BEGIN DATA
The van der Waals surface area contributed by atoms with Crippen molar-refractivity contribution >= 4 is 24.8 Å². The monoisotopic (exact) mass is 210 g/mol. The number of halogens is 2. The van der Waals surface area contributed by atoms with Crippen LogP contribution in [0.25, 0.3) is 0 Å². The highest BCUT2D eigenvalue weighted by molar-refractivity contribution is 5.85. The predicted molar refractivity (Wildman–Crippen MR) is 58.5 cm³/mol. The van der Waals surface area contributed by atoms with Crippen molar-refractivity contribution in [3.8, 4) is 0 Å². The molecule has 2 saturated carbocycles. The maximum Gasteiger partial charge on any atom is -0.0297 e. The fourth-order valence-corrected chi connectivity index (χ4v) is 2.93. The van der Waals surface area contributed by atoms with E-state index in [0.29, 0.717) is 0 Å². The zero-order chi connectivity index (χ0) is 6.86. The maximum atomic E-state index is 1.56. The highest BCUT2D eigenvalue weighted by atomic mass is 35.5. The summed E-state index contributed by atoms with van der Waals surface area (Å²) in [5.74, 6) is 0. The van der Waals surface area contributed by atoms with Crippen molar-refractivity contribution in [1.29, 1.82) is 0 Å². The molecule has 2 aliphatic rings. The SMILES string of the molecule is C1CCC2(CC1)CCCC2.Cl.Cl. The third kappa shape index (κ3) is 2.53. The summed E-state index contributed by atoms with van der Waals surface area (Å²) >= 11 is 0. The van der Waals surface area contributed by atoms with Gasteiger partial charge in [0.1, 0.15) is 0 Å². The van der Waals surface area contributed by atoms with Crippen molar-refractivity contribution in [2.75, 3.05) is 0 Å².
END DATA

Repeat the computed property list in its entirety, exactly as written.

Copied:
The van der Waals surface area contributed by atoms with Crippen molar-refractivity contribution >= 4 is 24.8 Å². The monoisotopic (exact) mass is 210 g/mol. The number of halogens is 2. The van der Waals surface area contributed by atoms with Crippen LogP contribution in [0.25, 0.3) is 0 Å². The highest BCUT2D eigenvalue weighted by molar-refractivity contribution is 5.85. The predicted molar refractivity (Wildman–Crippen MR) is 58.5 cm³/mol. The van der Waals surface area contributed by atoms with Crippen molar-refractivity contribution in [3.8, 4) is 0 Å². The molecule has 2 saturated carbocycles. The maximum Gasteiger partial charge on any atom is -0.0297 e. The fourth-order valence-corrected chi connectivity index (χ4v) is 2.93. The van der Waals surface area contributed by atoms with E-state index in [0.29, 0.717) is 0 Å². The zero-order chi connectivity index (χ0) is 6.86. The maximum atomic E-state index is 1.56. The highest BCUT2D eigenvalue weighted by atomic mass is 35.5. The summed E-state index contributed by atoms with van der Waals surface area (Å²) in [5.74, 6) is 0. The van der Waals surface area contributed by atoms with Crippen molar-refractivity contribution in [1.29, 1.82) is 0 Å². The molecule has 2 aliphatic rings. The SMILES string of the molecule is C1CCC2(CC1)CCCC2.Cl.Cl. The third kappa shape index (κ3) is 2.53. The summed E-state index contributed by atoms with van der Waals surface area (Å²) >= 11 is 0. The van der Waals surface area contributed by atoms with Gasteiger partial charge in [0.1, 0.15) is 0 Å². The van der Waals surface area contributed by atoms with Crippen molar-refractivity contribution in [2.75, 3.05) is 0 Å².